August 5, 2005

August 5, 2005 | Commentary on

ANWR: This is Not a Drill

Although the energy bill Congress recently passed doesn't address the issue, drilling for oil on the coastal plain of the Arctic National Wildlife Refuge (ANWR) in Alaska is sure to come up in budget discussions. Given the current energy situation in the United States, as well as our relationship with overseas oil providers, it's imperative that we find the oil in ANWR and bring it back.

Both sides have presented their "facts" on the issue, but if one looks at ANWR's true pluses and minuses, it's obvious that people in Alaska, as well as those in the Lower 48, would benefit from extracting these oil reserves.

The current proposal before the House of Representatives would allow for exploration on 2,000 of the 19 million acres of ANWR. These do not have to be contiguous and can be connected by pipelines. However, this acreage is limited to the 1.5-million-acre coastal plain. Given these numbers, we would "sacrifice" 0.01 percent of the refuge for the benefit of between 5.7 and 16 billion barrels of oil, according to the Energy Department.

This oil would be pumped south through the existing Trans-Alaskan Pipeline, which can carry as much oil as we import from the Persian Gulf every day. Taking the mean estimate of 10.4 billion gallons of oil in ANWR, opening the area for exploration would allow the pipeline to pump at full capacity for 24 years, giving the U.S. a reserve amount that would allow for freedom to supplement our importation of oil with this supply.

Not only would Americans benefit from this oil in a time of tight supply and rapidly rising prices, the development will create between 250,000 and 750,000 jobs. Oil won't start heading south for five to seven years, but the job creation would begin almost immediately. Along with these jobs, we could expect more investment in domestic resources and less money spent on foreign oil. Money now spent abroad will stay home, benefiting domestic suppliers and employers.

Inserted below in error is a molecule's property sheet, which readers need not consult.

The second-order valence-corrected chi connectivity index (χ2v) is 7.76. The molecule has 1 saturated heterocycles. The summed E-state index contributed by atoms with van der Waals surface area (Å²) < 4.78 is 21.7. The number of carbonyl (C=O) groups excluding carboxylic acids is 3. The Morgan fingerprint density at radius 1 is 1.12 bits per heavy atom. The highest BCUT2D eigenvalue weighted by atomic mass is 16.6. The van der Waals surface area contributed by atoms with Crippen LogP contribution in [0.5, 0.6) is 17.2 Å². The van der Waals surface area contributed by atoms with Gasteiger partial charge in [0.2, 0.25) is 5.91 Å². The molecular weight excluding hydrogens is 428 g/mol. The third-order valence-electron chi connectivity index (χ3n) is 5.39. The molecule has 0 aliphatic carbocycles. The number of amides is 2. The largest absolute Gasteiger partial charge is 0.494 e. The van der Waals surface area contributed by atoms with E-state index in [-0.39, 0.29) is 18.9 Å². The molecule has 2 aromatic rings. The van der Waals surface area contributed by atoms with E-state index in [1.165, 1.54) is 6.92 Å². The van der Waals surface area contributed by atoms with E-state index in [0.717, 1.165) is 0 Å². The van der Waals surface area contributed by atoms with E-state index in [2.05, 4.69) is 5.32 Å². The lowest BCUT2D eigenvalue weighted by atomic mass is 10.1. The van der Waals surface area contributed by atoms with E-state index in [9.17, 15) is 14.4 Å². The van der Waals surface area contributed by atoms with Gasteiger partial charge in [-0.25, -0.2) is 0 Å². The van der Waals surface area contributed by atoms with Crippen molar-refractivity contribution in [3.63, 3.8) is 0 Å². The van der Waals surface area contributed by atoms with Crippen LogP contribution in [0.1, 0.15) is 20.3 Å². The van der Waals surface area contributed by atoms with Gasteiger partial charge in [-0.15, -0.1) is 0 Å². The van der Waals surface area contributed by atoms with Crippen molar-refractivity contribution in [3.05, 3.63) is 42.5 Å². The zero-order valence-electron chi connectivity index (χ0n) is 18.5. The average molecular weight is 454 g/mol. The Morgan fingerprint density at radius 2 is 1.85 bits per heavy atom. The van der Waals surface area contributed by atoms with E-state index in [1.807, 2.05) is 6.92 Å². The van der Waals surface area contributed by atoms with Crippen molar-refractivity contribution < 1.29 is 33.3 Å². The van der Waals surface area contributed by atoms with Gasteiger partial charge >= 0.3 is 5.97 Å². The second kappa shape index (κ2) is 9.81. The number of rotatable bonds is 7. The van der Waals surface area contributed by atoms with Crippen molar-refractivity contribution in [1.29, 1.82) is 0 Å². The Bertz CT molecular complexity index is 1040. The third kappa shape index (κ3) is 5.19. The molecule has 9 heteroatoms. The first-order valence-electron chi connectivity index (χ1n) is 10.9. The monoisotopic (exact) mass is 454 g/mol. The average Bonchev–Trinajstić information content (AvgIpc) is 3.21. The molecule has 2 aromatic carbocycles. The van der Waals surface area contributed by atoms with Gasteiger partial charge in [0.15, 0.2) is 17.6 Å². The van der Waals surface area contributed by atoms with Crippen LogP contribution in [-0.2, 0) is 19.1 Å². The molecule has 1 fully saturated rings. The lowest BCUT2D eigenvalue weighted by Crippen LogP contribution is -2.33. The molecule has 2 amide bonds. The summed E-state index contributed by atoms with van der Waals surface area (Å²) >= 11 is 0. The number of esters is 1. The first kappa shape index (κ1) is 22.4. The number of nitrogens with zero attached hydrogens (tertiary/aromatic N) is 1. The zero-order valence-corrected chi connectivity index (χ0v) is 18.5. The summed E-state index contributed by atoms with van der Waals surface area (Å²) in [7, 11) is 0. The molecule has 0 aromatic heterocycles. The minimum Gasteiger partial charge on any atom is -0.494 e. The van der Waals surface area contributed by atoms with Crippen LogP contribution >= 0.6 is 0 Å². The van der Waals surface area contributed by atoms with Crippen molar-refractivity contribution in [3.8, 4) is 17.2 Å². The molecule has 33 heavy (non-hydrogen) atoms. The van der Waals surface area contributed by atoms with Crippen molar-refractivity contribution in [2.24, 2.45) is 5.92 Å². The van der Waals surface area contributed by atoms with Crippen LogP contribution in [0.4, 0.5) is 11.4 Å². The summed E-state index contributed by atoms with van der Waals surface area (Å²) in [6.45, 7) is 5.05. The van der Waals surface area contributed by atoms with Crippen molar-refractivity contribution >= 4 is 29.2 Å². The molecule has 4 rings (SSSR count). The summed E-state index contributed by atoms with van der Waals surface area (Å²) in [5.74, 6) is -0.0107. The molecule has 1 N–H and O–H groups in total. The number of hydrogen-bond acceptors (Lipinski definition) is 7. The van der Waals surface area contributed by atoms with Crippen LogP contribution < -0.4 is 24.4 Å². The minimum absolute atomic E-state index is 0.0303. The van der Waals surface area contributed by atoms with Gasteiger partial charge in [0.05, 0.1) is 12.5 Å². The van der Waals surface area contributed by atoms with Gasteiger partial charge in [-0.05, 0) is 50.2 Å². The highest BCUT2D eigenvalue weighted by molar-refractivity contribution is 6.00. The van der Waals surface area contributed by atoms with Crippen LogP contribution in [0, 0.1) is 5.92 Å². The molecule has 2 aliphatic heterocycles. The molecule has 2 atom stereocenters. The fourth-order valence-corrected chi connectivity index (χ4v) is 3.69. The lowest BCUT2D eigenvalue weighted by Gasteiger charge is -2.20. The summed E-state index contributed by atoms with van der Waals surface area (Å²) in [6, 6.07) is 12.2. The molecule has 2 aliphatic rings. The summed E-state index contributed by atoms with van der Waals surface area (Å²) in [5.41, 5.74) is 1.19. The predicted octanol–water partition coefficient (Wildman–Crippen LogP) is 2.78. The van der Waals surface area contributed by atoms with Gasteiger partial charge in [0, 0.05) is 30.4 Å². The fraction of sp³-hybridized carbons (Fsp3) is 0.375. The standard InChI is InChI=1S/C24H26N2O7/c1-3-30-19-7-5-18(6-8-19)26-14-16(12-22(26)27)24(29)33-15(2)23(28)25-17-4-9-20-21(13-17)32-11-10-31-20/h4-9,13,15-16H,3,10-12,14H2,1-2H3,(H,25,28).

Anytime we consider drilling for oil in a wilderness area, protection of wildlife must be taken into account. Opponents claim this development would devastate caribou herds in the area. Yet evidence from the Prudhoe Bay development shows that the herds have grown in size since drilling began there nearly 30 years ago. This is particularly relevant given that ANWR development would occur along the same coast as Prudhoe Bay and affect much of the same wildlife.

Similar, if not more, consideration must go to the effects drilling would have on human inhabitants, particularly -- in this case -- the Gwich'in Indians and the Inupiat Eskimos. The Gwich'in oppose the drilling because they claim it will destroy their food source, and the Inupiat favor it because they see economic advantage to the entire region. The difference is that the Inupiat actually live in and around the region to be drilled, and the Gwich'in live farther south and east, outside of the area designated for drilling and, in many cases, across the border into Canada.

Moreover, the Gwich'in people don't always oppose drilling, not if there might be a buck in it for them. They signed a release in 1980 giving the Rougeot Oil and Gas Corporation drilling rights to their lands. They also recently formed a group to explore Canadian lands for oil.

With wildlife safety ensured, some provisions nevertheless should be included to preserve the aesthetic value of this Alaskan region. For example, oil companies should be required to remove their equipment once a drill site has been declared idle. The physical costs to the land should last only as long as the benefits derived from it.

Although certainly not the answer to all of our energy problems, these reserves will help significantly to alleviate U.S. dependence on foreign oil. But this project would take time, too much time, according to opponents who claim we'll have to endure immense costs before any oil flows our way. However, if President Clinton hadn't vetoed a bill in 1995 that would've permitted exploration of ANWR, we'd be reaping the benefits of this domestic production today. The only costs we're enduring now are the opportunity costs of delaying use of this resource.

Benjamin Pauluhn, a senior at Furman University in Greeneville, S.C., is an H.N. and Frances C. Berger Foundation intern at The Heritage Foundation (heritage.org).

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